Honda and General Motors are taking a step forward on hydrogen-powered cars together, announcing an $85 million investment into hydrogen fuel cell stack production at a plant in Michigan.

GM's Brownstown Township plant in Michigan will produce the fuel cell equipment, starting around 2020, under the name of the joint venture, Fuel Cell System Manufacturing (FCSM). The project will create 100 new jobs according to the automakers, which share an equal investment in the new venture.

The fuel cell stacks being built will find their way into next-generation hydrogen fuel cell vehicles starting around 2020, and will be shipped to other factories where they will be installed into the vehicles. When the new fuel cell system is ready, it will be deployed in two separate vehicles, one from each automaker.

GM and Honda first joined forces on hydrogen back in 2013, looking for ways to cut development costs while achieving their goals of lighter, smaller, more powerful and less expensive fuel cell stacks.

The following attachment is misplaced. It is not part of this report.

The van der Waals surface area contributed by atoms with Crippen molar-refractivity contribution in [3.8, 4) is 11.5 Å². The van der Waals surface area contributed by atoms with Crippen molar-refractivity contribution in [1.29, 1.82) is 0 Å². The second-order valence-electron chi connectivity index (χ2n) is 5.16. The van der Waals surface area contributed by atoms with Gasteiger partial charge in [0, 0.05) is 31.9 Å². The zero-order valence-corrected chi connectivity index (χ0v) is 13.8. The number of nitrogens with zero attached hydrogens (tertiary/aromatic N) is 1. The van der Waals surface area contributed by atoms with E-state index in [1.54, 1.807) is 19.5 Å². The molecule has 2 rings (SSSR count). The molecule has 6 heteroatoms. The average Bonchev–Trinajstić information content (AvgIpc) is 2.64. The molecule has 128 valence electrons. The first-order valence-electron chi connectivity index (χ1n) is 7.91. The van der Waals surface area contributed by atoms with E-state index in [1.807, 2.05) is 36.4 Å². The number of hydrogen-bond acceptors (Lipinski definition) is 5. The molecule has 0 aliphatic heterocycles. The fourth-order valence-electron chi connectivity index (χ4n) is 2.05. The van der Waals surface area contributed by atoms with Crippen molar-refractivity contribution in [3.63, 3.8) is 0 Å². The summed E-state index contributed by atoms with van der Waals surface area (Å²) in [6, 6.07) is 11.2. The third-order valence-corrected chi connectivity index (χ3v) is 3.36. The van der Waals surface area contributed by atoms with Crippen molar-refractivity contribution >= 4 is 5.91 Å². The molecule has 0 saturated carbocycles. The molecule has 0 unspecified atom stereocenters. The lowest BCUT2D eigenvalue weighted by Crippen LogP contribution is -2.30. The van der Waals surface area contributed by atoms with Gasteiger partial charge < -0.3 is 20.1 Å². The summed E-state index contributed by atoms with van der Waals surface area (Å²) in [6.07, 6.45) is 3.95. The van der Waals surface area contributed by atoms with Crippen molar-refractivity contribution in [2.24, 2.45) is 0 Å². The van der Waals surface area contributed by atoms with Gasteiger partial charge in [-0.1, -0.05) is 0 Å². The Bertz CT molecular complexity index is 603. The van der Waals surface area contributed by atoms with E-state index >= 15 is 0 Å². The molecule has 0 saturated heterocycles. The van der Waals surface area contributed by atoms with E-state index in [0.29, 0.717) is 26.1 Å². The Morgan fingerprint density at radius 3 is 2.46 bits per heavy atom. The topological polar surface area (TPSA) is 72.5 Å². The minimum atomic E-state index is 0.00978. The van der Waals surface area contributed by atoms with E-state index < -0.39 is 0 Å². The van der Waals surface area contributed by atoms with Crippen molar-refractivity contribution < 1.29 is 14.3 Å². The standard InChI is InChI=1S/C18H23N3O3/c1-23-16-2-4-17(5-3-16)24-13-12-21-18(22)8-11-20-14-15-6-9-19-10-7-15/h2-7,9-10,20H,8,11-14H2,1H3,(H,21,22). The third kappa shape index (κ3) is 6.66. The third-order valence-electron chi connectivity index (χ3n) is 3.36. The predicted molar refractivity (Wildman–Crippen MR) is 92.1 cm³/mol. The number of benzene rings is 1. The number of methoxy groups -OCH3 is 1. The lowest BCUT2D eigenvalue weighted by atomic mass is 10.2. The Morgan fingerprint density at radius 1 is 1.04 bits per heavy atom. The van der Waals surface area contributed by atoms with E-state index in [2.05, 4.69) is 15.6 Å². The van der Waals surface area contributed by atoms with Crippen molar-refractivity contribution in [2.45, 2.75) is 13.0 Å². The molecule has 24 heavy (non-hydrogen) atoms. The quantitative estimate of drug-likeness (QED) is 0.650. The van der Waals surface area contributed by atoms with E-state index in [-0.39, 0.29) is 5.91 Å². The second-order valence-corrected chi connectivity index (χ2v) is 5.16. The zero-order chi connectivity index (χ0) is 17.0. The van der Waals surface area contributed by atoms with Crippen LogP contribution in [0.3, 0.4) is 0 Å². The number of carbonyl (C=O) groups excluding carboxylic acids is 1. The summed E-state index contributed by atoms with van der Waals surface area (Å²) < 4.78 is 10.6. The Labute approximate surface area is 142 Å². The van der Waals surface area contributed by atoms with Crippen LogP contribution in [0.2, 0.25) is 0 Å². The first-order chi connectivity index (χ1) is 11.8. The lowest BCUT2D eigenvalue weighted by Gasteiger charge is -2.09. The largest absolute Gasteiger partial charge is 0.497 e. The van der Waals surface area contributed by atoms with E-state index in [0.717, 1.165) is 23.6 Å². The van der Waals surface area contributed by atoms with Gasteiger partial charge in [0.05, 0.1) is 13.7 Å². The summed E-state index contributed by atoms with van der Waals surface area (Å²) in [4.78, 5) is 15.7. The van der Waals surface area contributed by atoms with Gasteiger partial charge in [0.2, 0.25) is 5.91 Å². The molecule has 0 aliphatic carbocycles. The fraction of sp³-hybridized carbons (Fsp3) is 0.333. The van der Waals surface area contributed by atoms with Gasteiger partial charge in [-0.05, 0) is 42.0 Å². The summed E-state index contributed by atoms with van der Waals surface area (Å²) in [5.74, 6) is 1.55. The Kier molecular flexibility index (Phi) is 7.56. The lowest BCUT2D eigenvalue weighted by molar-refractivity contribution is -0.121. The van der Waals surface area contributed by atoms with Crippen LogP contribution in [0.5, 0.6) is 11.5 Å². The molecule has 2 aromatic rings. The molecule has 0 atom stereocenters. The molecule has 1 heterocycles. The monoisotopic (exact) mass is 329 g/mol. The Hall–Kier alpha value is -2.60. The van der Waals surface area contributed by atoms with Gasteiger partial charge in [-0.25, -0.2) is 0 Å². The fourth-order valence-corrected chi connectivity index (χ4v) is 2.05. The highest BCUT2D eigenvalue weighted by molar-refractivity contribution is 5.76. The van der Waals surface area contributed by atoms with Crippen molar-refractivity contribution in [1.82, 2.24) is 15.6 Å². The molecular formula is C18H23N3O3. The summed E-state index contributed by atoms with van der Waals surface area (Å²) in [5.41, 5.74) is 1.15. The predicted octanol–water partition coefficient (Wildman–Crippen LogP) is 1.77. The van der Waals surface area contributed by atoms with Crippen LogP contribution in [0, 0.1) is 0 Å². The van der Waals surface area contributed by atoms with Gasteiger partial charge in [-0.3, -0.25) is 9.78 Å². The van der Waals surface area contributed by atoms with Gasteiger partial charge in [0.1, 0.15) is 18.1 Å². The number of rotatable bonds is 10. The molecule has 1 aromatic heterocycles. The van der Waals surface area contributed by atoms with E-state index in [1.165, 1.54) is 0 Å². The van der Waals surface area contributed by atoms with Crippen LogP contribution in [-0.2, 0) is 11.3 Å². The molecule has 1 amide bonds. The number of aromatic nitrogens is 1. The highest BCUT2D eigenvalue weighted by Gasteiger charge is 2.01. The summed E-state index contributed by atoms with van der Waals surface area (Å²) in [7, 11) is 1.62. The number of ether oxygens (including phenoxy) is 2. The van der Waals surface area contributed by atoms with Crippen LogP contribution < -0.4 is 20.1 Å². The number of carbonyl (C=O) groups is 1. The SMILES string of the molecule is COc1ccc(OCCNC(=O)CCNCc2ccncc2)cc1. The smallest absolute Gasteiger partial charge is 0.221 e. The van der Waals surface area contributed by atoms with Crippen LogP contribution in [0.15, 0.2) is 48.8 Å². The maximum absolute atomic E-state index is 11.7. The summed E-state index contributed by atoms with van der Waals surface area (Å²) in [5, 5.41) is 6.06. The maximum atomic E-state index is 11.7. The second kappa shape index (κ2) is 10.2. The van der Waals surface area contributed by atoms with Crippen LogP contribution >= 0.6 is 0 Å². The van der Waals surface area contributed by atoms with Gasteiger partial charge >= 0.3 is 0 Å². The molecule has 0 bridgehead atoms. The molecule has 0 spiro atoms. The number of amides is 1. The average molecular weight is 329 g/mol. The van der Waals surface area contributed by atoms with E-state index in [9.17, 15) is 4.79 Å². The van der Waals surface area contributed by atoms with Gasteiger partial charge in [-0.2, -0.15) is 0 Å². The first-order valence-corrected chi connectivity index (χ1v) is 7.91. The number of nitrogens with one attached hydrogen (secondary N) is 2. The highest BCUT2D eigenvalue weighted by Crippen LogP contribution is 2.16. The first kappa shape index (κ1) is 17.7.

The FCSM will have a board of directors consisting of three executives from each company and a rotating chairperson.

"With the next-generation fuel cell system, GM and Honda are making a dramatic step toward lower cost, higher-volume fuel cell systems. Precious metals have been reduced dramatically and a fully cross-functional team is developing advanced manufacturing processes simultaneously with advances in the design," said Charlie Freese, GM executive director of Global Fuel Cell Business. "The result is a lower-cost system that is a fraction of the size and mass."

Honda is currently selling a hydrogen powered vehicle, the Clarity, which went on sale in December of 2016.